Schreyer adds to Schulte’s shortlist with his own index of ‘econ must reads’ as well as mentions a podcast for students that oppose reading outside of required course materials. 

“The book The Worldly Philosophers by Robert Heilbroner is classic for understanding the history of economic thought,” Schreyer said. “I recommend Manias, Panics, and Crashes by Charles Kindleberger for a history of financial markets and their capacity to wreak havoc on an economy. And, for anybody who is completely averse to reading, I recommend NPR’s Planet Money podcast for an entertaining take on current events related to economics.”

Moving past books, Schreyer notes the most memorable part of his involvement with the Economics Club is getting to know the students and sharing in their excitement and accomplishments in and outside of the classroom. 

“Some of the standout memories I have are members presenting their research at a luncheon in Robbins College of Business, walking across the Golden Gate Bridge at sunset while on a trip to San Francisco, and talking with officials at the Federal Reserve in Washington, D.C,” he said. 

Schreyer expands on this with the importance of student involvement. 

“Involvement is important if a student wants to get the most out of his or her ‘college experience, including meeting other people who share their interests, meeting alumni, touring businesses, and, of course, having fun,” Schreyer said.

In addition, Schulte says being involved in any club gives students a sense of belonging within a community and the opportunity to learn outside of the traditional classroom. 

“It is really easy to just go to school every day and sit in class and not put yourself out there to step out of your comfort zone,” Schulte said. “On top of that, it gives students a chance to expand their horizons and possibly gives them a chance to gain knowledge about a topic that they wouldn’t necessarily gather in the classroom.”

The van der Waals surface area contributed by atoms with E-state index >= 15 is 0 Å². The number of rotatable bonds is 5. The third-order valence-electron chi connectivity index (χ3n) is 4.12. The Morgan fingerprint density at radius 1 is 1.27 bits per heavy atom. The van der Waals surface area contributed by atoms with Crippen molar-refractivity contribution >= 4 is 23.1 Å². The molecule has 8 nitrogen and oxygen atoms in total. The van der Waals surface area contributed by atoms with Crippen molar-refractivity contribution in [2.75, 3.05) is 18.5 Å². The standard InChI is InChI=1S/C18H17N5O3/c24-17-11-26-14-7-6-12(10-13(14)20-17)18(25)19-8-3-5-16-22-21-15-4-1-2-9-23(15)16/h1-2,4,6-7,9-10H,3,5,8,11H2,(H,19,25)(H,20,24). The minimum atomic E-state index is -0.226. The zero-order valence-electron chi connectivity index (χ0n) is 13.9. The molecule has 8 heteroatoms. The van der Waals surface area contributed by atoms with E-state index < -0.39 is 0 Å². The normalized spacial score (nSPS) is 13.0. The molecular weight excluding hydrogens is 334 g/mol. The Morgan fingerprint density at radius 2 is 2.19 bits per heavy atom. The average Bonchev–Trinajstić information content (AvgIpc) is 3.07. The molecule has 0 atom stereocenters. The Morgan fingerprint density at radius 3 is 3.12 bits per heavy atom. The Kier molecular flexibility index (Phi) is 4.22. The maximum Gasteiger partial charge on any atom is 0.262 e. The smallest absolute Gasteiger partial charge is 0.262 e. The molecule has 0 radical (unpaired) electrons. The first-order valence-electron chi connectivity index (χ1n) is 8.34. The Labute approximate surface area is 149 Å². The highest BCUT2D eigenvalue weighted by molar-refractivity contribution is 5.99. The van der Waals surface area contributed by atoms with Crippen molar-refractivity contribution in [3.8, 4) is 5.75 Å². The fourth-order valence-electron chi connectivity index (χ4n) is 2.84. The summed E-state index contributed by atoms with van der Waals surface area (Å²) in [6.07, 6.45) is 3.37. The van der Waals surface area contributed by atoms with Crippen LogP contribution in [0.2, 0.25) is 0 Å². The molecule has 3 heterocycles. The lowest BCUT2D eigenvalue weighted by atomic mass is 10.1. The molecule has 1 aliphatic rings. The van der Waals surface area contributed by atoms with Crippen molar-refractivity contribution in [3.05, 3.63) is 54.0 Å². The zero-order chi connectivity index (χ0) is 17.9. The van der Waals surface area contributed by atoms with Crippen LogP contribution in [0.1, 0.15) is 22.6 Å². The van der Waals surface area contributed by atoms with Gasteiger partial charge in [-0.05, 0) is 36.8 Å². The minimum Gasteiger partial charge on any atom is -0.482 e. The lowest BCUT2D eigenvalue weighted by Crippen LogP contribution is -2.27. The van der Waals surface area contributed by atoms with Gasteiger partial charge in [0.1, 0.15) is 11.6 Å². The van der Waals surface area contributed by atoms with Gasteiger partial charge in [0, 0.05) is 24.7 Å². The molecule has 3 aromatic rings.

Schulte encourages students to check out the Economics Club and dismisses some of the fear associated with economics.

“I think a common misconception about the economics club is to think that we are just a bunch of nerds,’ Schulte said. “There is a lot more depth to economics than people think and I think that this is reflected within our group within all of the different interests and topics of study that each individual has. At the core, economics is a social science and I believe that it is overlooked a lot as just hard math and statistics.

“What students need to understand is that they already use the study of economics on a daily basis. It pertains to everyday decision-making. Economics is everything.”

The Economics Club plans on conducting a survey in February 2023 to learn how FHSU students view the current economy and their employment prospects. The research will be presented at FHSU’s John Heinrichs Scholarly and Creative Activities Day (SACAD) contest in April 2023, which the club won in 2022 with their project on student perception of the economy as related to their political ideology. 

The Economics Club is open to all majors. Economics touches many different disciplines, including history, philosophy, political science, and business. 

Those interested in attending a meeting can contact Schulte at dbschulte@mail.fhsu.edu for the next meeting date, time, and location. 

More information on the Economics Club at FHSU can be found on their Tigerlink https://tigerlink.fhsu.edu/organization/fhsueconclub